The Geffen Contemporary at MOCA
Time Out says
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The city's premier showcase for post-war art, MOCA started life in a humongous bus barn on the edge of Little Tokyo. That's now the Geffen Contemporary—its spacious, raw interior designed by Frank Gehry in the 1980s—considered by some to be one of his gutsiest spaces. When MOCA's main building, designed by Japan's Arata Isozaki, was completed a block from the Civic Center on Grand Avenue, the museum was able simultaneously to mount ambitious survey exhibitions and to showcase items from its fine permanent collection, which includes pieces by Rauschenberg, Rothko, Twombly, Mondrian and Pollock. MOCA stages the more mainstream exhibits (although such terms are relative; "mainstream" here means the likes of Louise Bourgeois), leaving the Geffen Contemporary to concentrate on more esoteric artists. Up to half a dozen shows can be viewed at any single time between the two galleries and the West Hollywood outpost at the Pacific Design Center.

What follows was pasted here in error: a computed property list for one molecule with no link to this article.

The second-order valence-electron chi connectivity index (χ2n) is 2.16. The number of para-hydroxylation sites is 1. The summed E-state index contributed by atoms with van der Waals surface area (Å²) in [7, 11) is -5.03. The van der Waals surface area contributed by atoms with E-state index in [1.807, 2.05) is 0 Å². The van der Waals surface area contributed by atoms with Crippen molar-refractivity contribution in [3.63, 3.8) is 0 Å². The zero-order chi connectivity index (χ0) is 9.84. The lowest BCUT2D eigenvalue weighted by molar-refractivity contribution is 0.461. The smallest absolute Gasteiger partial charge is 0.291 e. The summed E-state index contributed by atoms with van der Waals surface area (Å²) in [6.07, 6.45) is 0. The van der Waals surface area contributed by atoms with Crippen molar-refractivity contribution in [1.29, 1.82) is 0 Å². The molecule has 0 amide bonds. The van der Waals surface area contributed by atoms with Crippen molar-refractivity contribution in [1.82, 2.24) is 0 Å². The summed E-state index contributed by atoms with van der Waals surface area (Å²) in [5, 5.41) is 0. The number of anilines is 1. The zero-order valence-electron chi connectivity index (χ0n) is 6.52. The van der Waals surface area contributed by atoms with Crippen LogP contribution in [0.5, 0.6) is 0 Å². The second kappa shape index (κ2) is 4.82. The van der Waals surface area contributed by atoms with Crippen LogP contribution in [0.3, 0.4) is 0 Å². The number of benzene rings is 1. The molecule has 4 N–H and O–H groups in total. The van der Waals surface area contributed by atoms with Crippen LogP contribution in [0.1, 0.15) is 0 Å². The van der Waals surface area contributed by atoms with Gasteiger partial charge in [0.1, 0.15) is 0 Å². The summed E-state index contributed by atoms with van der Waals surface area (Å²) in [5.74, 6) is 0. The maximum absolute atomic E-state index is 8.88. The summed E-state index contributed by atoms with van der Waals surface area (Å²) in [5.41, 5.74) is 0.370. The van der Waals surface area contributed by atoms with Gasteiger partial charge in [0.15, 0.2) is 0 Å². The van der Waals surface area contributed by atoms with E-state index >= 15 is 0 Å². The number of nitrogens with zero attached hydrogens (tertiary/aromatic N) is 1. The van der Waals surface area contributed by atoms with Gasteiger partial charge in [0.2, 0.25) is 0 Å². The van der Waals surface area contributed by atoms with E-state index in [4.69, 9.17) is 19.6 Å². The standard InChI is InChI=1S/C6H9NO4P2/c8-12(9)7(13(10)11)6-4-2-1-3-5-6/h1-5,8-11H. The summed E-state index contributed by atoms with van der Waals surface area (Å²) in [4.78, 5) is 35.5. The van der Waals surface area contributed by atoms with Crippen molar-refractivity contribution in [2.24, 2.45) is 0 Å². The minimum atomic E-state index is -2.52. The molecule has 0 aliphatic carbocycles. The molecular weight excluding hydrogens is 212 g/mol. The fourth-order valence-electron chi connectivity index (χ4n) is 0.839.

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at 1st St
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